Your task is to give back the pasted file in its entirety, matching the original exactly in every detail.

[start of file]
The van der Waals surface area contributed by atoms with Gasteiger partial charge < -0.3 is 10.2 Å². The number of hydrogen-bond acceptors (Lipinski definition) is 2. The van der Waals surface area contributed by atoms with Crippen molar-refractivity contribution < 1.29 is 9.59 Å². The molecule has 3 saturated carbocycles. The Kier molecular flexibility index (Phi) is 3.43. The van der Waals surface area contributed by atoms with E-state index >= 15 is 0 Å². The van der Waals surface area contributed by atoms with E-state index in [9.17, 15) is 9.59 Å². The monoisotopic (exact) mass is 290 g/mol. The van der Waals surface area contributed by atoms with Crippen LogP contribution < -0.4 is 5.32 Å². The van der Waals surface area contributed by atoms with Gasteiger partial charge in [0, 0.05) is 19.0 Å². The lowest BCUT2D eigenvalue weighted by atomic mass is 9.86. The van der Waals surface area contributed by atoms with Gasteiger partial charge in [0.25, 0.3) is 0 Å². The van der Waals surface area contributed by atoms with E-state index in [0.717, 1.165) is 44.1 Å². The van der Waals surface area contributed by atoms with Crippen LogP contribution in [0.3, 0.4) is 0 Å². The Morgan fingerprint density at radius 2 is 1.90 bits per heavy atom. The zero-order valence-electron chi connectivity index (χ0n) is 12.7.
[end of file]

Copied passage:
The van der Waals surface area contributed by atoms with Gasteiger partial charge < -0.3 is 10.2 Å². The number of hydrogen-bond acceptors (Lipinski definition) is 2. The van der Waals surface area contributed by atoms with Crippen molar-refractivity contribution < 1.29 is 9.59 Å². The molecule has 3 saturated carbocycles. The Kier molecular flexibility index (Phi) is 3.43. The van der Waals surface area contributed by atoms with E-state index >= 15 is 0 Å². The van der Waals surface area contributed by atoms with E-state index in [9.17, 15) is 9.59 Å². The monoisotopic (exact) mass is 290 g/mol. The van der Waals surface area contributed by atoms with Crippen LogP contribution < -0.4 is 5.32 Å². The van der Waals surface area contributed by atoms with Gasteiger partial charge in [0, 0.05) is 19.0 Å². The lowest BCUT2D eigenvalue weighted by atomic mass is 9.86. The van der Waals surface area contributed by atoms with Gasteiger partial charge in [0.25, 0.3) is 0 Å². The van der Waals surface area contributed by atoms with E-state index in [0.717, 1.165) is 44.1 Å². The van der Waals surface area contributed by atoms with Crippen LogP contribution in [0.3, 0.4) is 0 Å². The Morgan fingerprint density at radius 2 is 1.90 bits per heavy atom. The zero-order valence-electron chi connectivity index (χ0n) is 12.7.